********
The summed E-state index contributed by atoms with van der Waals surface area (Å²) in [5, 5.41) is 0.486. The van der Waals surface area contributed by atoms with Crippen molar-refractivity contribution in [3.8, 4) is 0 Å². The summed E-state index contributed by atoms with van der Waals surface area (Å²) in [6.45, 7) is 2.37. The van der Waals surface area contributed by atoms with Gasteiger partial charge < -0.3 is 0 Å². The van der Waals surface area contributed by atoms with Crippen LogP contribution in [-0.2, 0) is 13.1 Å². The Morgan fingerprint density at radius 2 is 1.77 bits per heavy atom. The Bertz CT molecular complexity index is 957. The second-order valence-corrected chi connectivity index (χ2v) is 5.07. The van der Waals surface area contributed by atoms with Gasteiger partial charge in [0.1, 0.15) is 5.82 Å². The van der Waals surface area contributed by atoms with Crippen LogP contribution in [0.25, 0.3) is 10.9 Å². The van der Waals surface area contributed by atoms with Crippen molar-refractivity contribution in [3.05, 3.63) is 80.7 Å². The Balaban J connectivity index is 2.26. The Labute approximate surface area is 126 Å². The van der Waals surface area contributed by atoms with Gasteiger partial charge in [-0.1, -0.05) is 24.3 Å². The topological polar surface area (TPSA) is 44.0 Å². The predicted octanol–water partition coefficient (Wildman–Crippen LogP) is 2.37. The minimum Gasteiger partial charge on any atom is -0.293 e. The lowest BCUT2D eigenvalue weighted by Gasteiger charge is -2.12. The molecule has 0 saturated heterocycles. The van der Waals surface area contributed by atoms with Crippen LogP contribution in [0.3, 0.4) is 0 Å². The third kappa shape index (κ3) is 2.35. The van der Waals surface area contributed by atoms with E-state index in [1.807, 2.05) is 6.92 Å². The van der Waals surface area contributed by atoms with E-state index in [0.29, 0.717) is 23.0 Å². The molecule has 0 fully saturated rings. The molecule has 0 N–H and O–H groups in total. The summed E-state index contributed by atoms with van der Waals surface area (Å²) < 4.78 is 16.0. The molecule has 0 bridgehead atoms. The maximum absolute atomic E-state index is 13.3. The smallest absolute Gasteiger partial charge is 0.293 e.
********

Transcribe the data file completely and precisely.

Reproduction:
The summed E-state index contributed by atoms with van der Waals surface area (Å²) in [5, 5.41) is 0.486. The van der Waals surface area contributed by atoms with Crippen molar-refractivity contribution in [3.8, 4) is 0 Å². The summed E-state index contributed by atoms with van der Waals surface area (Å²) in [6.45, 7) is 2.37. The van der Waals surface area contributed by atoms with Gasteiger partial charge < -0.3 is 0 Å². The van der Waals surface area contributed by atoms with Crippen LogP contribution in [-0.2, 0) is 13.1 Å². The Morgan fingerprint density at radius 2 is 1.77 bits per heavy atom. The Bertz CT molecular complexity index is 957. The second-order valence-corrected chi connectivity index (χ2v) is 5.07. The van der Waals surface area contributed by atoms with Gasteiger partial charge in [0.1, 0.15) is 5.82 Å². The van der Waals surface area contributed by atoms with Crippen LogP contribution in [0.25, 0.3) is 10.9 Å². The van der Waals surface area contributed by atoms with Crippen molar-refractivity contribution in [3.05, 3.63) is 80.7 Å². The Balaban J connectivity index is 2.26. The Labute approximate surface area is 126 Å². The van der Waals surface area contributed by atoms with Gasteiger partial charge in [-0.1, -0.05) is 24.3 Å². The topological polar surface area (TPSA) is 44.0 Å². The predicted octanol–water partition coefficient (Wildman–Crippen LogP) is 2.37. The minimum Gasteiger partial charge on any atom is -0.293 e. The lowest BCUT2D eigenvalue weighted by Gasteiger charge is -2.12. The molecule has 0 saturated heterocycles. The van der Waals surface area contributed by atoms with Crippen LogP contribution in [0.3, 0.4) is 0 Å². The third kappa shape index (κ3) is 2.35. The van der Waals surface area contributed by atoms with E-state index in [1.807, 2.05) is 6.92 Å². The van der Waals surface area contributed by atoms with E-state index in [0.29, 0.717) is 23.0 Å². The molecule has 0 fully saturated rings. The molecule has 0 N–H and O–H groups in total. The summed E-state index contributed by atoms with van der Waals surface area (Å²) < 4.78 is 16.0. The molecule has 0 bridgehead atoms. The maximum absolute atomic E-state index is 13.3. The smallest absolute Gasteiger partial charge is 0.293 e.